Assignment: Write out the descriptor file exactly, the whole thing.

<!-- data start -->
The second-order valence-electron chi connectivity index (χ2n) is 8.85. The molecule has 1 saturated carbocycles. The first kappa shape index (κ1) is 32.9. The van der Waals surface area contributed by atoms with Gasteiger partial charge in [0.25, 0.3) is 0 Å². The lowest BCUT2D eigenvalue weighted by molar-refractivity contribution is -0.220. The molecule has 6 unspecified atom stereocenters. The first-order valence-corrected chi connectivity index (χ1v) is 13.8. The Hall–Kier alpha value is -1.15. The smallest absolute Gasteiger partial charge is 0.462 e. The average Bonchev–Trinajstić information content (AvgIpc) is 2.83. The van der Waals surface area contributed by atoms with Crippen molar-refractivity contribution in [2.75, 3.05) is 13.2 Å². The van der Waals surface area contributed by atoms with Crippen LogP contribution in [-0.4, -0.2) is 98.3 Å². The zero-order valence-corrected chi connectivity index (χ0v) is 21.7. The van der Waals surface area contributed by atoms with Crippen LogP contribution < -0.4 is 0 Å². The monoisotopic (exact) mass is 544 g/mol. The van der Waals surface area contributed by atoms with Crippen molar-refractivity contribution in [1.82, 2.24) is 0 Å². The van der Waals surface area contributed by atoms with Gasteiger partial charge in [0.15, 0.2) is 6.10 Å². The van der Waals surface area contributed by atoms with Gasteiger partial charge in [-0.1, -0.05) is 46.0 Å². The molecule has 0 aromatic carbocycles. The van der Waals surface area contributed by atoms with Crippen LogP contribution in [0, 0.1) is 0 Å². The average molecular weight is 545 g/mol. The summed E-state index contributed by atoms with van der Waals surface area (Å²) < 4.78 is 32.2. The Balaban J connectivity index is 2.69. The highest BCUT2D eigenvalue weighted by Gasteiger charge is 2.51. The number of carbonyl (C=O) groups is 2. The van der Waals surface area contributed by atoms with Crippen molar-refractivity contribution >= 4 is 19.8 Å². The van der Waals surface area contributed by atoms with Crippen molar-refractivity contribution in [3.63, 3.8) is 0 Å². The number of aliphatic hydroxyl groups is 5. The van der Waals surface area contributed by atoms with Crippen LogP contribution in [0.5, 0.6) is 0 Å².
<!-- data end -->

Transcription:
The second-order valence-electron chi connectivity index (χ2n) is 8.85. The molecule has 1 saturated carbocycles. The first kappa shape index (κ1) is 32.9. The van der Waals surface area contributed by atoms with Gasteiger partial charge in [0.25, 0.3) is 0 Å². The lowest BCUT2D eigenvalue weighted by molar-refractivity contribution is -0.220. The molecule has 6 unspecified atom stereocenters. The first-order valence-corrected chi connectivity index (χ1v) is 13.8. The Hall–Kier alpha value is -1.15. The smallest absolute Gasteiger partial charge is 0.462 e. The average Bonchev–Trinajstić information content (AvgIpc) is 2.83. The van der Waals surface area contributed by atoms with Crippen molar-refractivity contribution in [2.75, 3.05) is 13.2 Å². The van der Waals surface area contributed by atoms with Crippen LogP contribution in [-0.4, -0.2) is 98.3 Å². The zero-order valence-corrected chi connectivity index (χ0v) is 21.7. The van der Waals surface area contributed by atoms with Crippen LogP contribution < -0.4 is 0 Å². The monoisotopic (exact) mass is 544 g/mol. The van der Waals surface area contributed by atoms with Crippen molar-refractivity contribution in [1.82, 2.24) is 0 Å². The van der Waals surface area contributed by atoms with Gasteiger partial charge in [0.15, 0.2) is 6.10 Å². The van der Waals surface area contributed by atoms with Gasteiger partial charge in [-0.1, -0.05) is 46.0 Å². The molecule has 0 aromatic carbocycles. The van der Waals surface area contributed by atoms with Crippen LogP contribution in [0, 0.1) is 0 Å². The average molecular weight is 545 g/mol. The summed E-state index contributed by atoms with van der Waals surface area (Å²) < 4.78 is 32.2. The Balaban J connectivity index is 2.69. The highest BCUT2D eigenvalue weighted by Gasteiger charge is 2.51. The number of carbonyl (C=O) groups is 2. The van der Waals surface area contributed by atoms with Crippen molar-refractivity contribution >= 4 is 19.8 Å². The van der Waals surface area contributed by atoms with Crippen molar-refractivity contribution in [3.63, 3.8) is 0 Å². The number of aliphatic hydroxyl groups is 5. The van der Waals surface area contributed by atoms with Crippen LogP contribution in [0.5, 0.6) is 0 Å².